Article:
Sylvia Plath provokes a number of reactions, or so I’ve found. There are people (like myself) who love her writing, there are those who hate it, and there are those who view it as a fleeting adolescent depression-angst thing and dismiss her altogether. I’ll admit: I first read her when I was a teenager. I read The Bell Jar, and then excerpts from her diary. In college, I glanced at Ariel and The Colossus, but poetry “wasn’t my thing” back then. Most recently, I read her unabridged diaries (although in truth, I’m still working my way through the immense tome) and Johnny Panic and the Bible of Dreams, a collection of short stories, diary excerpts, and essays.
I think The Bell Jar is still relevant today, and remains one of the most harrowing books I have read about the descent into that hole of despair. Her diaries show an incredibly smart, introspective woman who struggled with the same things women struggle with now – not wanting to be seen as flighty, trying to balance personal life with professional, and the experience of marriage and motherhood.
A few months ago, I found Ariel: The Restored Edition. Ted Hughes had reordered Plath’s poems of Ariel for publication, and also left several out. Frieda, Plath and Hughes’ daughter, compiled them in their original order and added the omitted ones. When I read the book, I had to put it down several times, because I was so struck by the rage, the biting prose, the raw emotion Plath brought to the page. I had missed this as a college student, and was able to appreciate her poems now, as a 33-year-old, more than I ever could before. I had a whole new respect for her – not just as a writer, but as a woman.
But as an adult, I also have a very different view of her life and death. This past February, on the anniversary of her suicide at age 30, I realized several things: I was older than her when she died, and oh, how we’ll never know what she could have produced. I feel so young, like my life is still ahead of me, and it made me so sad that her depression, that insidious illness, killed her. There is no romanticizing about her life now – her marriage was tumultuous and troubled, toward the end she was struggling in nearly every way possible, and the end must have been very, very bleak. She could be selfish and vengeful. Simply put, she was human, like the rest of us. That can be very hard to remember when you’re a teenager and idolizing writers that touch your bloody, tender heart.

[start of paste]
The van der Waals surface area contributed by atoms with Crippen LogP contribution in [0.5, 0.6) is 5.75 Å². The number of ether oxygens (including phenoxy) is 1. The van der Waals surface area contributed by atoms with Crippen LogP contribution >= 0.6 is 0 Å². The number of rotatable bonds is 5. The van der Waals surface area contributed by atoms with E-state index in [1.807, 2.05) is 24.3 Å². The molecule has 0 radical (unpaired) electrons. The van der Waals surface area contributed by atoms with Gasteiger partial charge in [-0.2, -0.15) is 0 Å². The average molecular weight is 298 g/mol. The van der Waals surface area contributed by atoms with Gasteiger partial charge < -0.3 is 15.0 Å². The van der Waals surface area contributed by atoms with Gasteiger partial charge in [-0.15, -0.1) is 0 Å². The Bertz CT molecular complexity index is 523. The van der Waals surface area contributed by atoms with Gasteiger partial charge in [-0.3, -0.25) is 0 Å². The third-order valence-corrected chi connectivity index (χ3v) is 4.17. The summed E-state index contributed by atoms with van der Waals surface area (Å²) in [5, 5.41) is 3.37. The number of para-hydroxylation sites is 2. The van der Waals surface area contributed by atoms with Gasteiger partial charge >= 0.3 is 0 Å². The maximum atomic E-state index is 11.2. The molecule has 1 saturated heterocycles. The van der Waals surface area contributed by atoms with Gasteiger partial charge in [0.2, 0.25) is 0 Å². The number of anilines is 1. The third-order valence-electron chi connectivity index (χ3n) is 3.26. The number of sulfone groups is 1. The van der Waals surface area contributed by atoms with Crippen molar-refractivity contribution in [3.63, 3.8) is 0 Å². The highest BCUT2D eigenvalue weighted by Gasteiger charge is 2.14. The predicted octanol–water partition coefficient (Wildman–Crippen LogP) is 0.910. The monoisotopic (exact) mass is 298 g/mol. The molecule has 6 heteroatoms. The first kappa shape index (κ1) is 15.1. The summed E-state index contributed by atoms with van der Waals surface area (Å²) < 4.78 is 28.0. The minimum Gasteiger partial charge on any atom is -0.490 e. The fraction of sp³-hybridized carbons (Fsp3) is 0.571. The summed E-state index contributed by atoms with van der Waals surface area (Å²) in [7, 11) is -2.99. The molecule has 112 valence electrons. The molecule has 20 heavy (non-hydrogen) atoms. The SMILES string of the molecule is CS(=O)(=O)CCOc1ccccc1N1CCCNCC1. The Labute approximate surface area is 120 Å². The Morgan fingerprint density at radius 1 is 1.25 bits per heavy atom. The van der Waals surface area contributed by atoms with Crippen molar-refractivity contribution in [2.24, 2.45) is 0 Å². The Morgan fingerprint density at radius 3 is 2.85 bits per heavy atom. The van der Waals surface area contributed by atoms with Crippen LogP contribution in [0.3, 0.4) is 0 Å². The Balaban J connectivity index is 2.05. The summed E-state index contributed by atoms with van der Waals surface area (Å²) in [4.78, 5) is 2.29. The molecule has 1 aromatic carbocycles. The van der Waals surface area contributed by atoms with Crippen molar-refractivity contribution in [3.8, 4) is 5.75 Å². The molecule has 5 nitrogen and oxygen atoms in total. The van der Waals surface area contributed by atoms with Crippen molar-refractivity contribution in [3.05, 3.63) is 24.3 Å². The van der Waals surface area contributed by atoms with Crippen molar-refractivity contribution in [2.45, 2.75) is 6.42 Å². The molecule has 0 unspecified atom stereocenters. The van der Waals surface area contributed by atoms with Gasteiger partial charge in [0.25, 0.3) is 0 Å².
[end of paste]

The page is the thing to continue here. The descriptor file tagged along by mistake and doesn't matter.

Her children were left with her legacy, and as Frieda states in Ariel: The Restored Edition, about the plaque for the house, “I did not want my mother’s death to be commemorated as if it had won an award. I wanted her life to be celebrated, the fact that she had existed, lived to the fullness of her ability, been happy and sad, tormented and ecstatic, and given birth to my brother and me. I think my mother was extraordinary in her work, and valiant in her efforts to fight the depression that dogged her throughout her life….The art was not to fall.”
Plath – Sivvy, as she was called by her family – remains one of my favorite authors. I respect her perseverance through rejection – originally, The Bell Jar was published in England to less than favorable reviews shortly before her suicide – and I wonder where confessional poetry and writing would be today if it weren’t for people like her and Sexton, among others. I appreciate the personal pain she suffered and cannot imagine the depths of it. Finally, as an adult, I see her as a whole human, a whole woman, not just the writer of one of my favorite books.